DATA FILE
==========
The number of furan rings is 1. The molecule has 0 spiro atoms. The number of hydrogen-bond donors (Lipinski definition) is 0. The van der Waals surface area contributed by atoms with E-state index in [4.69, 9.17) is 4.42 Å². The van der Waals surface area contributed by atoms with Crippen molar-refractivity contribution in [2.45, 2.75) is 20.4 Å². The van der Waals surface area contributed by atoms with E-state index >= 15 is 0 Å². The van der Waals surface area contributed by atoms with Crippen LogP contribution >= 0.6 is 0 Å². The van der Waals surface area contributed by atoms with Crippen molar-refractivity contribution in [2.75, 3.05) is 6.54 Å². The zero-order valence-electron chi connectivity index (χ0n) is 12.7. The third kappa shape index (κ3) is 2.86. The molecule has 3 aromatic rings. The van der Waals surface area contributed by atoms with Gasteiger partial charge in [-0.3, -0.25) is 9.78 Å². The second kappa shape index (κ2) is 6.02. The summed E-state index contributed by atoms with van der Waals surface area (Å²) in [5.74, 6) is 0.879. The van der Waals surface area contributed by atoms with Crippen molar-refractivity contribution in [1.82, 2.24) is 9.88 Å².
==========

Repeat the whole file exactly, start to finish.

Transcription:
The number of furan rings is 1. The molecule has 0 spiro atoms. The number of hydrogen-bond donors (Lipinski definition) is 0. The van der Waals surface area contributed by atoms with E-state index in [4.69, 9.17) is 4.42 Å². The van der Waals surface area contributed by atoms with Crippen molar-refractivity contribution in [2.45, 2.75) is 20.4 Å². The van der Waals surface area contributed by atoms with E-state index >= 15 is 0 Å². The van der Waals surface area contributed by atoms with Crippen LogP contribution >= 0.6 is 0 Å². The van der Waals surface area contributed by atoms with Crippen molar-refractivity contribution in [2.75, 3.05) is 6.54 Å². The zero-order valence-electron chi connectivity index (χ0n) is 12.7. The third kappa shape index (κ3) is 2.86. The molecule has 3 aromatic rings. The van der Waals surface area contributed by atoms with Gasteiger partial charge in [-0.3, -0.25) is 9.78 Å². The second kappa shape index (κ2) is 6.02. The summed E-state index contributed by atoms with van der Waals surface area (Å²) in [5.74, 6) is 0.879. The van der Waals surface area contributed by atoms with Crippen molar-refractivity contribution in [1.82, 2.24) is 9.88 Å².